Botox While on Xanax?
- Asked by romeo123 in bisbee,az.
- 4 years ago
I am having Botox and some fillers next week. I am 52 and have some pretty deep lines between my eyes, on my forehead and from my nose down to the corners of my mouth.
I am a life long migraine sufferer, and I also take 0.25 mg of Xanax sometimes 2x per day for panic disorder ( thus the lines and wrinkles). Will this effect my migraines? ( as in will they get worse our more frequent?) And is it ok to be on Xanax when you are having these products? Thank you.
Can I get Botox While on Xanax?
Hi Romeo. We do not know of or have encountered any problems getting Botox while on Xanax.
Botox should not make your migraines worse and if anything may help as Botox is already used off label (just recently FDA approved) for treating migraine headaches.
Web reference: http://www.celibre.com/botoxInjections.aspx
Botox and Xanax
Xanax should not interfere with the Botox treatments. Many patients, not all, have improvement in their migraines after Botox. Some patients see neurologists to find their trigger points for the migraine and Botox is injected into those sites
Web reference: http://www.thenyac.com
Romeo, oh, ...
Xanax will not affect your ability to have Botox injections. The migraine question is a more interesting one. There is a growing body of literature and studies originating from the Cleveland Clinics that support the use of Botox to IMPROVE migraines caused by facial muscle tension and nerve compression. Do a search, or discuss this with your plastic surgeon, who may have more information for you on the subject. Good luck!
Xanax and Botox
Looking at the specifics for Xanax, I did not see anything preventing you from receiving Botox. Depending on the cause of your migraines, some patients have improvement in their symptoms with Botox use.
You may want to see the benefit from just Botox before adding fillers! Many of my patients are happy with just using Botox and save money by not needing fillers.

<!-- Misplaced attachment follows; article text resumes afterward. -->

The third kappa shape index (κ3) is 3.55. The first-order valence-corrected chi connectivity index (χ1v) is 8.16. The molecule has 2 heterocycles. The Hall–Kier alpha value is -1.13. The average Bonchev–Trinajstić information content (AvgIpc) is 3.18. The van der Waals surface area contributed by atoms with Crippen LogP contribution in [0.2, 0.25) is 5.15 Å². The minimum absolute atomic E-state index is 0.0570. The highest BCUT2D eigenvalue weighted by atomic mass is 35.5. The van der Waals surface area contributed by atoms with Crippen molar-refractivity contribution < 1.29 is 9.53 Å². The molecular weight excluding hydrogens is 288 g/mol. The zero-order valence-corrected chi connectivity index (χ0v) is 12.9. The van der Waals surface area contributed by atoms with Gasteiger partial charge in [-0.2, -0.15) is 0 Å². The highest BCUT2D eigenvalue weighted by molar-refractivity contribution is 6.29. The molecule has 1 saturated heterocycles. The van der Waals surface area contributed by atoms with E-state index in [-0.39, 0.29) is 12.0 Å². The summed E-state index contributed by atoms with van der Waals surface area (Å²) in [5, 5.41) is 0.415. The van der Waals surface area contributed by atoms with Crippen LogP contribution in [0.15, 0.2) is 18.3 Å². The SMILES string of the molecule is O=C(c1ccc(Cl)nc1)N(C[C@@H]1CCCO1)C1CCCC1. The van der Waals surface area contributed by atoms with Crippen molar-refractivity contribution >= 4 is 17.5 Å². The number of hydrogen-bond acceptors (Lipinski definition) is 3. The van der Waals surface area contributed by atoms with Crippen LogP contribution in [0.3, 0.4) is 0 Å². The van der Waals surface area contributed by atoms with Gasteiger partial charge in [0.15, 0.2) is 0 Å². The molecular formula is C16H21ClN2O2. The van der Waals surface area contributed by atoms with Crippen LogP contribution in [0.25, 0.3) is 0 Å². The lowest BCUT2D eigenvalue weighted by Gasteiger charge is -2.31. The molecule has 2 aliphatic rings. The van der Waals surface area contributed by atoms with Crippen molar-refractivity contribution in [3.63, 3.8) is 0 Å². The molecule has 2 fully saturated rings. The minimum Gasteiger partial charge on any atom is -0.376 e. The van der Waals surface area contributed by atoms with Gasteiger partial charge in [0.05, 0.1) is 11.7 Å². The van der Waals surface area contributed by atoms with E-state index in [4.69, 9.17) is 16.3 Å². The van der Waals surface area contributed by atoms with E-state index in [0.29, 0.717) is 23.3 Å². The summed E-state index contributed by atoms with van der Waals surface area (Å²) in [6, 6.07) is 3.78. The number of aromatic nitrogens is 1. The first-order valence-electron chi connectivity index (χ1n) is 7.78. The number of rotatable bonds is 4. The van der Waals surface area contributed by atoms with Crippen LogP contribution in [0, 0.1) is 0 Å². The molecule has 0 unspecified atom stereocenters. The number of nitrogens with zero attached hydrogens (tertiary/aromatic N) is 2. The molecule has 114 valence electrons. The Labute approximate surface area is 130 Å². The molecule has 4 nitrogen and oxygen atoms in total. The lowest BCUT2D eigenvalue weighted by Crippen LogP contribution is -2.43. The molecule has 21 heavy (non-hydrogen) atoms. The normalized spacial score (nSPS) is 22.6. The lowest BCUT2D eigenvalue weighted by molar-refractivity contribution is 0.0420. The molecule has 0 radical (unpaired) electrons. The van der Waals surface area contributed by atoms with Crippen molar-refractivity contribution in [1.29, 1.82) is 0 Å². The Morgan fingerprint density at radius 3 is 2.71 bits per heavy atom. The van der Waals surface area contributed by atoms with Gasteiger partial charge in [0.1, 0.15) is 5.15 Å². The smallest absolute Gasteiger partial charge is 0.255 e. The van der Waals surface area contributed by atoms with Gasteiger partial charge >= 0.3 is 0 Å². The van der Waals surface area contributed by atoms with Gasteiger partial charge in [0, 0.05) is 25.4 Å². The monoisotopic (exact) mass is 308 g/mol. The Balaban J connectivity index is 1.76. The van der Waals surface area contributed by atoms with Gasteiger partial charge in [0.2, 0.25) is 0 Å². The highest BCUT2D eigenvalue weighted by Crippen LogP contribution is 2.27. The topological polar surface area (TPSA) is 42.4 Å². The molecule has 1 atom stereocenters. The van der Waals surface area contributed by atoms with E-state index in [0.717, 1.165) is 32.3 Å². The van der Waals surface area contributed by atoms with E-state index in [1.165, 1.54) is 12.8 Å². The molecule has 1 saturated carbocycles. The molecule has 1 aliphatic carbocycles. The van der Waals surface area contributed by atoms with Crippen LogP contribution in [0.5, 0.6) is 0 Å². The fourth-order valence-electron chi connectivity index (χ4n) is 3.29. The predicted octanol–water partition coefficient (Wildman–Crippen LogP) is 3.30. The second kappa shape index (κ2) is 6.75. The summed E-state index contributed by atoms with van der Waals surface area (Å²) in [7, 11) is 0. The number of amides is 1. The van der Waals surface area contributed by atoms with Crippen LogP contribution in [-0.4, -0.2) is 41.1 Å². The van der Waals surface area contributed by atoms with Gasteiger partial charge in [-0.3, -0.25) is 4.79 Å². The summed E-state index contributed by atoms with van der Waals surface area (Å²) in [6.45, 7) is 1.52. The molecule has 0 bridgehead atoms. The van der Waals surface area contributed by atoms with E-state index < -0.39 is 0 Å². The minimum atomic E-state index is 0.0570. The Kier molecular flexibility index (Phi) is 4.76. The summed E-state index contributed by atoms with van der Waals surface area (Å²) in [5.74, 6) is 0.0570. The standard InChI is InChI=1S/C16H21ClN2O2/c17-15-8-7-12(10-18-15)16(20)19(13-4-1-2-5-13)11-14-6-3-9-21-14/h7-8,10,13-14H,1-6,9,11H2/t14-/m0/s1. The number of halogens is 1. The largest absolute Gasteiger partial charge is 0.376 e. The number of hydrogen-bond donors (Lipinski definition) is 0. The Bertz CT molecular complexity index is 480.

Botox sometimes works for headaches
Yes, Botox sometimes works for headaches. However, it is not helpful in all people. So, don't expect miracles. As for the Xanax, there is no reason to not get the Botox while you are on the medication.
Botox and Xanax: Some are helped by Botox but not all.
Not every migraine sufferer is benefited by BOTOX. Some are and some are not. There is no way of knowing in advance how you will do this treatment. However, as it does work for some, it is certainly worth trying. Be aware that BOTOX can also cause headaches in some. You best bet is to try it and see if it works for you.
Regarding the Xanax, this will not affect your BOTOX treatment. Of course you know not to operate a car or heavy machinery while taking Xanax and never mix Xanax and alcohol.
Botox, Migraines and Xanax
Everyone agrees that Botox can help migraines and there is no contraindication to the concomitant use. However, relief of migraines with Botox may also be dose related and you should ask you physician what his/her experience is with treating migraines with Botox and at what dose levels. If you are getting a smaller dose to the forehead and glabella, your physician may add some to another area of the body to help the migraine situation (if you desire to pay the extra).
Botox and xanax
IT is ok to be on xanax while recieving Botox and there should be little if any negative effects on the occurence of your migraines which may even improved with injection
Botox will help with migraine
I'm not aware of any contraindication between xanas and botox injection. Regarding migraine headache ,botox is used in the treatment of migraine headaches and it could have a positive effect your symptoms. Best of luck!
Web reference: http://newportplastic.com/
As you may know migraines are often treated with BOTOX. In fact Allergan is seeking FDA approval for this indication. So if anything you should be helped by BOTOX treatments.
I cannot see any reason why you should have a particular problem with BOTOX and Xanax.
These answers are for educational purposes and should not be relied upon as a substitute for medical advice you may receive from your physician. If you have a medical emergency, please call 911. These answers do not constitute or initiate a patient/doctor relationship.